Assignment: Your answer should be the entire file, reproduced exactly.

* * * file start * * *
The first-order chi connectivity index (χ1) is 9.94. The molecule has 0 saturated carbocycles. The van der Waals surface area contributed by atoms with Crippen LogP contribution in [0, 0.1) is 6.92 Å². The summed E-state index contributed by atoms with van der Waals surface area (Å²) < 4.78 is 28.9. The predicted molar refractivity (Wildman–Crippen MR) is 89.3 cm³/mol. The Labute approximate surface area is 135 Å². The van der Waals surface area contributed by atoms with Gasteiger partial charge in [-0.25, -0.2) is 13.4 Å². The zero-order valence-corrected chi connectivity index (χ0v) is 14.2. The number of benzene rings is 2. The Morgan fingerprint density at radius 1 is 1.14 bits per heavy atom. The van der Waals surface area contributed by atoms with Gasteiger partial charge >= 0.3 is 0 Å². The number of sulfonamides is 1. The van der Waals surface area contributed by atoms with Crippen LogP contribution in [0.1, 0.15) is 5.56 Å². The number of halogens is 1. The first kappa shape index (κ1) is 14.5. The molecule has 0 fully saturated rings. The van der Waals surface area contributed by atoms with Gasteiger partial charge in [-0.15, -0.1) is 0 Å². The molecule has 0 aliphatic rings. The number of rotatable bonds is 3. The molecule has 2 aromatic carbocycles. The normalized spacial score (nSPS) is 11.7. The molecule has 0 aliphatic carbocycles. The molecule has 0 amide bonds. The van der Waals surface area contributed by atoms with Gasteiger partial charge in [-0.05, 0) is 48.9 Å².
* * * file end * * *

The first-order chi connectivity index (χ1) is 9.94. The molecule has 0 saturated carbocycles. The van der Waals surface area contributed by atoms with Crippen LogP contribution in [0, 0.1) is 6.92 Å². The summed E-state index contributed by atoms with van der Waals surface area (Å²) < 4.78 is 28.9. The predicted molar refractivity (Wildman–Crippen MR) is 89.3 cm³/mol. The Labute approximate surface area is 135 Å². The van der Waals surface area contributed by atoms with Gasteiger partial charge in [-0.25, -0.2) is 13.4 Å². The zero-order valence-corrected chi connectivity index (χ0v) is 14.2. The number of benzene rings is 2. The Morgan fingerprint density at radius 1 is 1.14 bits per heavy atom. The van der Waals surface area contributed by atoms with Gasteiger partial charge >= 0.3 is 0 Å². The number of sulfonamides is 1. The van der Waals surface area contributed by atoms with Crippen LogP contribution in [0.1, 0.15) is 5.56 Å². The number of halogens is 1. The first kappa shape index (κ1) is 14.5. The molecule has 0 fully saturated rings. The van der Waals surface area contributed by atoms with Gasteiger partial charge in [-0.15, -0.1) is 0 Å². The molecule has 0 aliphatic rings. The number of rotatable bonds is 3. The molecule has 2 aromatic carbocycles. The normalized spacial score (nSPS) is 11.7. The molecule has 0 aliphatic carbocycles. The molecule has 0 amide bonds. The van der Waals surface area contributed by atoms with Gasteiger partial charge in [-0.05, 0) is 48.9 Å².